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strawdog

Quandry

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So took the mountain bike out on the desert for a short ride this afternoon :rolleyes:

 

Going down into a wash (not too fast) front wheel found a bit of deep sand and washed out.... resulting in a crash (could be where the name wash came from).

 

No big deal, a few scrapes, torn (old) shirt, bent glasses, and (I'm sure) less than a couple of quarts of blood soaking into the sand.... B)

 

So now Renee says I am too old for that.... and I should only ride the bike on paved surfaces... :o

 

WTH ..... WHERE did she come up with that??? :unsure:

 

Ever crashed on pavement? Makes sand, rocks, and cactus seem soft.... B)

 

Dave

Edited by Dave & Renee

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But recovering the bleeding wreck is so much easier...

True, but I just rode the bike back out of the desert and left the blood as a trail marker.... ^_^

 

Dave

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I'll be 72 in ten days and in the past 4 years I have gone OTB 3 times. Only one hurt; the one on pavement.

 

I was a roadie for many years but when I got back into bicycling a few years ago I learned quickly that times had changed and the places cars go is no place for a cyclist who wants to live to enjoy cycling. I do ride on pavement but I look for the back streets and the short cuts. Vacant lots and alleys are great for that.

 

My road bike mostly hangs on the rack with its tubular tires deflated. I love that bike but traffic is just too dangerous.

 

WDR

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In my defense, Dave (a) hasn't ridden his bike much in a few years...perhaps he got a little overly enthusiastic. And (B) I had no idea where he was riding & no idea he had gone out on the desert. Had he broken his ankle, leg, or head...not good. The "age" part factors in because he doesn't bounce as good as he used to, :wacko:

 

Renee

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I do enjoy my MTB, Trek Fuel EX 6.

 

fuelex6_black.jpg

 

Need some excuse to turn the puter off and get out. :D

 

Newt

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That's just the kind of noises that wives (especially those that don't ride or participate in riskier physical activities themselves!) tend to make. I'm getting to within spittin' distance of 60 - and am still living in sticks and bricks as we prepare to retire and hit the road. I'm still playing ice hockey three nights a week (2 of which are in "18 and over" leagues with my two sons as defensive linemates). I grew up as a competitive bicyclist (won a national championship as a Junior on the road back in '73) - and after a long hiatus, got back on the bike last year to help better control my blood sugar. I managed to ride a total of 5,007 miles in 2014. Every time I come home from hockey with a grapefruit sized bruise ... or from a bike ride with a bright red patch of road rash - my wife starts in with the "you know you're getting too old to keep doing this!" noises.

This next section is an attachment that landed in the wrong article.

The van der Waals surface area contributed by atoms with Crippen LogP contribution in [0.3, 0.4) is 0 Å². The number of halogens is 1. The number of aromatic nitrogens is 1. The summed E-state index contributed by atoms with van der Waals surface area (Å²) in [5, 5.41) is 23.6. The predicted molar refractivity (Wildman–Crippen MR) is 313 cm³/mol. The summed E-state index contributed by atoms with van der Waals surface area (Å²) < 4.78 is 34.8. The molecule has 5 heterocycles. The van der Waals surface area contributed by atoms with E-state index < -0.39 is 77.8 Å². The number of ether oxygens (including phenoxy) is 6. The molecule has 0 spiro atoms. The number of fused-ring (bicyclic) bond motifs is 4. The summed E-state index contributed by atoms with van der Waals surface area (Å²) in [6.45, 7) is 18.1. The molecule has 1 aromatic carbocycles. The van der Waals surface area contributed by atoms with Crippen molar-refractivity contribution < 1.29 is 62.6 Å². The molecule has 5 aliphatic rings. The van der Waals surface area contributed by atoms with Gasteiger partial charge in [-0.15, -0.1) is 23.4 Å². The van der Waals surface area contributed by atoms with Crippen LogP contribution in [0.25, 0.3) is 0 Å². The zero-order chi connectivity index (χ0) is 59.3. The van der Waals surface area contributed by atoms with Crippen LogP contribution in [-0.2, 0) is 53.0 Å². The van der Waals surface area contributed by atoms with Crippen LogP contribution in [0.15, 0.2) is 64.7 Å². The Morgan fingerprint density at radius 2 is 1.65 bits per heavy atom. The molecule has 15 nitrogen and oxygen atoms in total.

As somebody who has never been attracted to physical challenges in the same way that I have - she just doesn't understand that it's my continued participation in these sorts of activities the keeps me from getting too old too fast. I've long since learned to shake my head in agreement with her ... then go pump up the tires or grab the sticks and head out for another ride or game.

 

All you can do is be smart about the risks you take. Ensure that your gear fits and is well maintained. Hedge your bets by always wearing activity appropriate protective gear (helmets, pads, etc.). Use technology that increases your safety (in my case - I use a Garmin GPS cycling computer that has a feature called "Livetrack". LiveTrack sends my wife an email that "invites" her to join me on my ride - complete with a link to a web page that shows my ride route and current location - in real time - so that if I don't come home on time - she knows right where to go look for me!). Stay within your physical limits - and don't put yourself in situations that are well beyond your skills and/or physical condition. Be smart about the risks you take - but by all means go for the gusto!!!!!

Edited by SpaceNorman

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